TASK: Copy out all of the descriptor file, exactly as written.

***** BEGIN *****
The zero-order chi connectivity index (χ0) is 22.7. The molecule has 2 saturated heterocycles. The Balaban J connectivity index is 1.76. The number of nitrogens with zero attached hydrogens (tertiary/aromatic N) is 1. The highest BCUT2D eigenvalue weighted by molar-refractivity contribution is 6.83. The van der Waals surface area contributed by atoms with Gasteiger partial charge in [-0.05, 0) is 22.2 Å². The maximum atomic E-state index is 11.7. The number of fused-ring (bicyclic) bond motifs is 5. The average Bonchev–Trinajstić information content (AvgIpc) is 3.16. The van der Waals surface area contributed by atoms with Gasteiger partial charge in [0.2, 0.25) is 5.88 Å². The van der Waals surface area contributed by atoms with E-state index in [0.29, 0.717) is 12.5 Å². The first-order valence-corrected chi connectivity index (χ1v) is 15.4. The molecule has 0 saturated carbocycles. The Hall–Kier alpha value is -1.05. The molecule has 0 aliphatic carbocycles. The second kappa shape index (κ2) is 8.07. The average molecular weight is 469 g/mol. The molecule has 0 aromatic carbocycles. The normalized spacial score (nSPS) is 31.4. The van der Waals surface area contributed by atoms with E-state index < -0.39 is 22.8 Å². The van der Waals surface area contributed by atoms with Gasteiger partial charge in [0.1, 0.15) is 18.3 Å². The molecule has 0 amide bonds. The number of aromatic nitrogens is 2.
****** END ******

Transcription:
The zero-order chi connectivity index (χ0) is 22.7. The molecule has 2 saturated heterocycles. The Balaban J connectivity index is 1.76. The number of nitrogens with zero attached hydrogens (tertiary/aromatic N) is 1. The highest BCUT2D eigenvalue weighted by molar-refractivity contribution is 6.83. The van der Waals surface area contributed by atoms with Gasteiger partial charge in [-0.05, 0) is 22.2 Å². The maximum atomic E-state index is 11.7. The number of fused-ring (bicyclic) bond motifs is 5. The average Bonchev–Trinajstić information content (AvgIpc) is 3.16. The van der Waals surface area contributed by atoms with Gasteiger partial charge in [0.2, 0.25) is 5.88 Å². The van der Waals surface area contributed by atoms with E-state index in [0.29, 0.717) is 12.5 Å². The first-order valence-corrected chi connectivity index (χ1v) is 15.4. The molecule has 0 saturated carbocycles. The Hall–Kier alpha value is -1.05. The molecule has 0 aliphatic carbocycles. The second kappa shape index (κ2) is 8.07. The average molecular weight is 469 g/mol. The molecule has 0 aromatic carbocycles. The normalized spacial score (nSPS) is 31.4. The van der Waals surface area contributed by atoms with E-state index < -0.39 is 22.8 Å². The van der Waals surface area contributed by atoms with Gasteiger partial charge in [0.1, 0.15) is 18.3 Å². The molecule has 0 amide bonds. The number of aromatic nitrogens is 2.